3. Hassles, uplifts, and anxiety reported by Post-RN students in a BScN programme.

    PubMed

    Viverais-Dresler, G; Rukholm, E; Koren, I

    1991-12-01

    This study examined the daily hassles, uplifts and anxiety of registered nurse students (Post-RN) during a Community Health Nursing challenge examination in a baccalaureate nursing programme. The objectives of the first phase of this study were 1) to identify the daily hassles, uplifts and anxiety experienced by distance education and on-campus students and 2) to examine relationships among these variables and selected sociodemographic factors. Spielberger's (1983) State and Trait Anxiety Inventory (STAI) and Folkman and Lazarus' (1989) Hassles and Uplifts questionnaire were utilised. State anxiety levels were found to be higher than those of female working adults (Spielberger 1983). As well, on-campus students had higher state anxiety levels than distance education students. Trait anxiety differed significantly by age. Except for employment status, sociodemographic factors had no impact on hassles or uplifts. Unemployed subjects experienced significantly greater intensity of uplifts than subjects employed in a hospital setting. Hassles contributed significantly to the anxiety expressed by registered nurse students. As anticipated for women fulfilling multiple family, work and student roles, time pressure emerged as the most important hassle factor. Future research is planned to further explore hassles, uplifts and anxiety as Post-RN students progress through a baccalaureate nursing programme. PMID:1775119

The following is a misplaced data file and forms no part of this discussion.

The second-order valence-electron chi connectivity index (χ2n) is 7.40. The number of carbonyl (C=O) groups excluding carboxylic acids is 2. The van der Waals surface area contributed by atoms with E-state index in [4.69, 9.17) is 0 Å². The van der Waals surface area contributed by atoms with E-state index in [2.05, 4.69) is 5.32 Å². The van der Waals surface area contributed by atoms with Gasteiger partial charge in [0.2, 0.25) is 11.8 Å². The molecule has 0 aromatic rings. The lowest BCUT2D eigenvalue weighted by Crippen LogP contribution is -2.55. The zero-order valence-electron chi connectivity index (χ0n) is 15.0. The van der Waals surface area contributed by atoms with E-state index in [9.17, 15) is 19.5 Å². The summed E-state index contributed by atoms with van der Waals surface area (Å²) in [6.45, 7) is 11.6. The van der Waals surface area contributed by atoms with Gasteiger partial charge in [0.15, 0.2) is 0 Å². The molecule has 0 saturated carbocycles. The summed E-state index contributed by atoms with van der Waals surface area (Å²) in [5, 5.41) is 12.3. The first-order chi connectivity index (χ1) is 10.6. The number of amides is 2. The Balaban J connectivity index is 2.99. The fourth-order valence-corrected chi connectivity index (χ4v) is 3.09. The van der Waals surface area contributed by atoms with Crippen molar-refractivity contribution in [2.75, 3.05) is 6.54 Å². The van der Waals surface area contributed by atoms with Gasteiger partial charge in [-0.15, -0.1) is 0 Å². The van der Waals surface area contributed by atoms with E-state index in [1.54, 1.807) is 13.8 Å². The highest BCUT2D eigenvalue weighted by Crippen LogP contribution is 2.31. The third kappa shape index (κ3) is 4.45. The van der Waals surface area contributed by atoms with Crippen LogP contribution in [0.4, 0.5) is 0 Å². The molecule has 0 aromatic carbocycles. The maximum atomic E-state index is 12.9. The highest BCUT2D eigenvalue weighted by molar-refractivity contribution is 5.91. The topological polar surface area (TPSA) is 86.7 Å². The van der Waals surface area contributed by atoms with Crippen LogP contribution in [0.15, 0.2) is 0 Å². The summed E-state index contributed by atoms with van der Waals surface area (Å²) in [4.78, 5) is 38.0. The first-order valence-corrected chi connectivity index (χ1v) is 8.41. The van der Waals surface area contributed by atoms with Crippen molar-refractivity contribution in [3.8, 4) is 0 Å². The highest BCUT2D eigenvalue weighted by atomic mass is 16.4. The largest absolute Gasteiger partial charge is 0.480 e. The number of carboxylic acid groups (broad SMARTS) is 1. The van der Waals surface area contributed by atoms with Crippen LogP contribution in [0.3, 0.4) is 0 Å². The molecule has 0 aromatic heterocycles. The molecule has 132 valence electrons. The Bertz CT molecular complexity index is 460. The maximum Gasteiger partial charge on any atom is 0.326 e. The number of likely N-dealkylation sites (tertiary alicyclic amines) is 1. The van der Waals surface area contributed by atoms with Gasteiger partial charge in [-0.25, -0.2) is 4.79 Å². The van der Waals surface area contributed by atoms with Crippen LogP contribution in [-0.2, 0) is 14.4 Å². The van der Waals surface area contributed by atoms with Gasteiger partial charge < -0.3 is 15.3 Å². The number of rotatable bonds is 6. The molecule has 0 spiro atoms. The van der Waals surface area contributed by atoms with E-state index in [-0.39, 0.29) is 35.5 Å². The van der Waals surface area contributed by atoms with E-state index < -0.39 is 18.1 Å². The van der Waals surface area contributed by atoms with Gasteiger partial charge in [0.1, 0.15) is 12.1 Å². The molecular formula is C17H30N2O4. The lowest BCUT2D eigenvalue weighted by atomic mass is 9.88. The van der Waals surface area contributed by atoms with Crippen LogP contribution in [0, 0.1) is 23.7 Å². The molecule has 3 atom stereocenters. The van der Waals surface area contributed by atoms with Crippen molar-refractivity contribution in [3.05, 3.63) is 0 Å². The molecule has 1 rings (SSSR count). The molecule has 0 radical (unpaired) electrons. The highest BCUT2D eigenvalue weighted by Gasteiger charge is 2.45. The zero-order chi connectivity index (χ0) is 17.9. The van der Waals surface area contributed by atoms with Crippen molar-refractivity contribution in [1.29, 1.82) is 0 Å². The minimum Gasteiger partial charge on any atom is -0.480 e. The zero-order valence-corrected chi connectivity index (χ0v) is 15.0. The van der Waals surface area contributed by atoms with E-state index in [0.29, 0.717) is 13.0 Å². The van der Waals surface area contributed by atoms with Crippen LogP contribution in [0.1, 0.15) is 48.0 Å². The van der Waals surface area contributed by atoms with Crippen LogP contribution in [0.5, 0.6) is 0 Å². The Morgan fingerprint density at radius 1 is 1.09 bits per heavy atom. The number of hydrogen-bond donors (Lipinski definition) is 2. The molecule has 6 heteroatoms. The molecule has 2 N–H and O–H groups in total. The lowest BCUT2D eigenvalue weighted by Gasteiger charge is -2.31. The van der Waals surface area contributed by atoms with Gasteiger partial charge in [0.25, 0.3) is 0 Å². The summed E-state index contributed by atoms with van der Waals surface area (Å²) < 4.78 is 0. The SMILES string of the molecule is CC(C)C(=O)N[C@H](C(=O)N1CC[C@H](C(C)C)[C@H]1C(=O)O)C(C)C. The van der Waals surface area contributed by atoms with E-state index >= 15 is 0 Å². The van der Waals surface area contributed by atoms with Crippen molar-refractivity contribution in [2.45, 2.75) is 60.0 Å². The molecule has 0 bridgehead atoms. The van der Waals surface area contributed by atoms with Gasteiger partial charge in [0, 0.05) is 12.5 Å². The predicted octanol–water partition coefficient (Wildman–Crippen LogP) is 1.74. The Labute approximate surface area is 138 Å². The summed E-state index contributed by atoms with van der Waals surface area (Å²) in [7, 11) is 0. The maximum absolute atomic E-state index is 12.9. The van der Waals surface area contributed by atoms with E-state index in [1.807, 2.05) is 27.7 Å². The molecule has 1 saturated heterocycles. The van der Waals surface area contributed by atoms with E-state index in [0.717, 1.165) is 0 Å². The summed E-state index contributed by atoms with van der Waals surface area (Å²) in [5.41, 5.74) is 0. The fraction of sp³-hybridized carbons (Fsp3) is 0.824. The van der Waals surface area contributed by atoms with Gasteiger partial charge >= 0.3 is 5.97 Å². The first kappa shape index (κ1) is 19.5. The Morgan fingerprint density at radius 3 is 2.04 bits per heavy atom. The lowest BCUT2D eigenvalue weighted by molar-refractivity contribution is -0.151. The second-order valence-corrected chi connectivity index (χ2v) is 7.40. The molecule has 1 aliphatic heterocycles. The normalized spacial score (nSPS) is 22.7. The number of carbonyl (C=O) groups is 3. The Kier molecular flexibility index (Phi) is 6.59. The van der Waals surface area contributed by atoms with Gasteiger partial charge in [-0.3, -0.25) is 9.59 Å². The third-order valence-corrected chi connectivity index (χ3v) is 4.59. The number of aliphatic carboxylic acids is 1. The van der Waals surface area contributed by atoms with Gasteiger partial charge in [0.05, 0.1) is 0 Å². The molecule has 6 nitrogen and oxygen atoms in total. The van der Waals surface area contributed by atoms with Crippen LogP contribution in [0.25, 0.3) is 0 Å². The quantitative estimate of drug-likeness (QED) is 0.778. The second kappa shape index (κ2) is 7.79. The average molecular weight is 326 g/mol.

4. Anxiety and death anxiety in Egyptian and Spanish nursing students.

    PubMed

    Abdel-Khalek, Ahmed M; Tomás-Sábado, Joaquin

    2005-01-01